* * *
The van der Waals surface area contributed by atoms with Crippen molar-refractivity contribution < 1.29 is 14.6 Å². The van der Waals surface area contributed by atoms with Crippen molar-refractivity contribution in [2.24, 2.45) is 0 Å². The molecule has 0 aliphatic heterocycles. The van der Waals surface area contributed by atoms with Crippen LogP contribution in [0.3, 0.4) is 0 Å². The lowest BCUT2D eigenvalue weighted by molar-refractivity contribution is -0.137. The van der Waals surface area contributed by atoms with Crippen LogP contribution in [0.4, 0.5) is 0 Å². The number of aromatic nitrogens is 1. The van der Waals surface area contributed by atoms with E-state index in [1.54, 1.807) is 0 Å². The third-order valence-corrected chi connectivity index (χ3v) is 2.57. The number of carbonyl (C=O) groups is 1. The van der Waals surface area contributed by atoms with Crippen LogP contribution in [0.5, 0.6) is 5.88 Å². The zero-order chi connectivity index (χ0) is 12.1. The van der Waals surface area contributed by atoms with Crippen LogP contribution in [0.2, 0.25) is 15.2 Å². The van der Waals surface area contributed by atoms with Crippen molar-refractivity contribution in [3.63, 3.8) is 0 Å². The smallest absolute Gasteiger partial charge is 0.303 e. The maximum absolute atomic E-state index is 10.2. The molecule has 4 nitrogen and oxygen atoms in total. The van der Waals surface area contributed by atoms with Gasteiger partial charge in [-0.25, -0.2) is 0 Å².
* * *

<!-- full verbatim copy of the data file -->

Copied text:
The van der Waals surface area contributed by atoms with Crippen molar-refractivity contribution < 1.29 is 14.6 Å². The van der Waals surface area contributed by atoms with Crippen molar-refractivity contribution in [2.24, 2.45) is 0 Å². The molecule has 0 aliphatic heterocycles. The van der Waals surface area contributed by atoms with Crippen LogP contribution in [0.3, 0.4) is 0 Å². The lowest BCUT2D eigenvalue weighted by molar-refractivity contribution is -0.137. The van der Waals surface area contributed by atoms with Crippen LogP contribution in [0.4, 0.5) is 0 Å². The number of aromatic nitrogens is 1. The van der Waals surface area contributed by atoms with E-state index in [1.54, 1.807) is 0 Å². The third-order valence-corrected chi connectivity index (χ3v) is 2.57. The number of carbonyl (C=O) groups is 1. The van der Waals surface area contributed by atoms with Crippen LogP contribution in [0.5, 0.6) is 5.88 Å². The zero-order chi connectivity index (χ0) is 12.1. The van der Waals surface area contributed by atoms with Crippen LogP contribution in [0.2, 0.25) is 15.2 Å². The van der Waals surface area contributed by atoms with Crippen molar-refractivity contribution in [3.63, 3.8) is 0 Å². The smallest absolute Gasteiger partial charge is 0.303 e. The maximum absolute atomic E-state index is 10.2. The molecule has 4 nitrogen and oxygen atoms in total. The van der Waals surface area contributed by atoms with Gasteiger partial charge in [-0.25, -0.2) is 0 Å².